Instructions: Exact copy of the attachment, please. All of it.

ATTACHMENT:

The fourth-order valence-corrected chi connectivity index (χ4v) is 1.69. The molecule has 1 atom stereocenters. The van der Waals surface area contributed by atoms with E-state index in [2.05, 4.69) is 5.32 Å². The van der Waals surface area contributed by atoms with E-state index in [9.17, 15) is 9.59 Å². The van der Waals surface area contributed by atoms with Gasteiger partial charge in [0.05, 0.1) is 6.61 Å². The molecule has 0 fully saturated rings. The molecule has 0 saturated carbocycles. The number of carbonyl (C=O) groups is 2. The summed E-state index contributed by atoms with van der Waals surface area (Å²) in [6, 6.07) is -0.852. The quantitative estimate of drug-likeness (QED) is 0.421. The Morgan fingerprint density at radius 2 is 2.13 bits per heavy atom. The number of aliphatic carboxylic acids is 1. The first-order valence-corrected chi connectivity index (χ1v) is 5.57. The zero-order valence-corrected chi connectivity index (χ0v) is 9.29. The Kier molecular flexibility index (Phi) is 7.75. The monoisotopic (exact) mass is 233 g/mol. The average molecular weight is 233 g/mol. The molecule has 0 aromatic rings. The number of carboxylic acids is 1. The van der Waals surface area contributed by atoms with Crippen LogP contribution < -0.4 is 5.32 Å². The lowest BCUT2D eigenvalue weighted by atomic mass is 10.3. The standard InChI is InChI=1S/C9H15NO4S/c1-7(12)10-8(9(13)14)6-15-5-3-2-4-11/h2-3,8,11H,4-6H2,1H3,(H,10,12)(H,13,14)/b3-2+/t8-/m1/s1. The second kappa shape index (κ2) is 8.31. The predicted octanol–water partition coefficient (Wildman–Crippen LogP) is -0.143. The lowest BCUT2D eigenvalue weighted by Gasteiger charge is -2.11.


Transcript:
The fourth-order valence-corrected chi connectivity index (χ4v) is 1.69. The molecule has 1 atom stereocenters. The van der Waals surface area contributed by atoms with E-state index in [2.05, 4.69) is 5.32 Å². The van der Waals surface area contributed by atoms with E-state index in [9.17, 15) is 9.59 Å². The van der Waals surface area contributed by atoms with Gasteiger partial charge in [0.05, 0.1) is 6.61 Å². The molecule has 0 fully saturated rings. The molecule has 0 saturated carbocycles. The number of carbonyl (C=O) groups is 2. The summed E-state index contributed by atoms with van der Waals surface area (Å²) in [6, 6.07) is -0.852. The quantitative estimate of drug-likeness (QED) is 0.421. The Morgan fingerprint density at radius 2 is 2.13 bits per heavy atom. The number of aliphatic carboxylic acids is 1. The first-order valence-corrected chi connectivity index (χ1v) is 5.57. The zero-order valence-corrected chi connectivity index (χ0v) is 9.29. The Kier molecular flexibility index (Phi) is 7.75. The monoisotopic (exact) mass is 233 g/mol. The average molecular weight is 233 g/mol. The molecule has 0 aromatic rings. The number of carboxylic acids is 1. The van der Waals surface area contributed by atoms with Crippen LogP contribution < -0.4 is 5.32 Å². The lowest BCUT2D eigenvalue weighted by atomic mass is 10.3. The standard InChI is InChI=1S/C9H15NO4S/c1-7(12)10-8(9(13)14)6-15-5-3-2-4-11/h2-3,8,11H,4-6H2,1H3,(H,10,12)(H,13,14)/b3-2+/t8-/m1/s1. The second kappa shape index (κ2) is 8.31. The predicted octanol–water partition coefficient (Wildman–Crippen LogP) is -0.143. The lowest BCUT2D eigenvalue weighted by Gasteiger charge is -2.11.